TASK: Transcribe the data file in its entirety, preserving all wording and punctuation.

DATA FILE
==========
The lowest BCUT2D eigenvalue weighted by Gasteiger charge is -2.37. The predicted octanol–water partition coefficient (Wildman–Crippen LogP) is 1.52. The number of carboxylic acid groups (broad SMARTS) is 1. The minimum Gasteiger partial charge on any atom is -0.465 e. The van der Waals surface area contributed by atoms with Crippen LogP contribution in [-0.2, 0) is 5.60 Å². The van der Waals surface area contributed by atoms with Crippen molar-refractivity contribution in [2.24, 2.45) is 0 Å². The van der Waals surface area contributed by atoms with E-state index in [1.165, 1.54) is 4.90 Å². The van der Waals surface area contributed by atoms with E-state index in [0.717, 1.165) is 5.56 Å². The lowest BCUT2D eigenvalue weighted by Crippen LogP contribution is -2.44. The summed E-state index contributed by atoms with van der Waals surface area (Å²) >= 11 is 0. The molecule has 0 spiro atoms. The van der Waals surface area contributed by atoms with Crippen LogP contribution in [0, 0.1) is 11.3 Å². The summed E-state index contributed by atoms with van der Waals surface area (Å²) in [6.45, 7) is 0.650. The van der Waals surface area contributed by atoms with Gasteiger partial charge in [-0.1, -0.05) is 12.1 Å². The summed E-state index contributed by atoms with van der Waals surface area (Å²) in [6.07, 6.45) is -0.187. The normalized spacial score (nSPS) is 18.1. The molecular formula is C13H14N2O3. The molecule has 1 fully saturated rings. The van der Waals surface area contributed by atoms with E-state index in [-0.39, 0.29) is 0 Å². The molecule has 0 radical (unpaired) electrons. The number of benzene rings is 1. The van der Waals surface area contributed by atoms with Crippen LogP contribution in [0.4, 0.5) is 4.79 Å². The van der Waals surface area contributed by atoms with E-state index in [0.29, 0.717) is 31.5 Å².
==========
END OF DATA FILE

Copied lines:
The lowest BCUT2D eigenvalue weighted by Gasteiger charge is -2.37. The predicted octanol–water partition coefficient (Wildman–Crippen LogP) is 1.52. The number of carboxylic acid groups (broad SMARTS) is 1. The minimum Gasteiger partial charge on any atom is -0.465 e. The van der Waals surface area contributed by atoms with Crippen LogP contribution in [-0.2, 0) is 5.60 Å². The van der Waals surface area contributed by atoms with Crippen molar-refractivity contribution in [2.24, 2.45) is 0 Å². The van der Waals surface area contributed by atoms with E-state index in [1.165, 1.54) is 4.90 Å². The van der Waals surface area contributed by atoms with E-state index in [0.717, 1.165) is 5.56 Å². The lowest BCUT2D eigenvalue weighted by Crippen LogP contribution is -2.44. The summed E-state index contributed by atoms with van der Waals surface area (Å²) >= 11 is 0. The molecule has 0 spiro atoms. The van der Waals surface area contributed by atoms with Crippen LogP contribution in [0, 0.1) is 11.3 Å². The summed E-state index contributed by atoms with van der Waals surface area (Å²) in [6.45, 7) is 0.650. The van der Waals surface area contributed by atoms with Gasteiger partial charge in [-0.1, -0.05) is 12.1 Å². The summed E-state index contributed by atoms with van der Waals surface area (Å²) in [6.07, 6.45) is -0.187. The normalized spacial score (nSPS) is 18.1. The molecular formula is C13H14N2O3. The molecule has 1 fully saturated rings. The van der Waals surface area contributed by atoms with E-state index in [-0.39, 0.29) is 0 Å². The molecule has 0 radical (unpaired) electrons. The number of benzene rings is 1. The van der Waals surface area contributed by atoms with Crippen LogP contribution in [0.4, 0.5) is 4.79 Å². The van der Waals surface area contributed by atoms with E-state index in [0.29, 0.717) is 31.5 Å².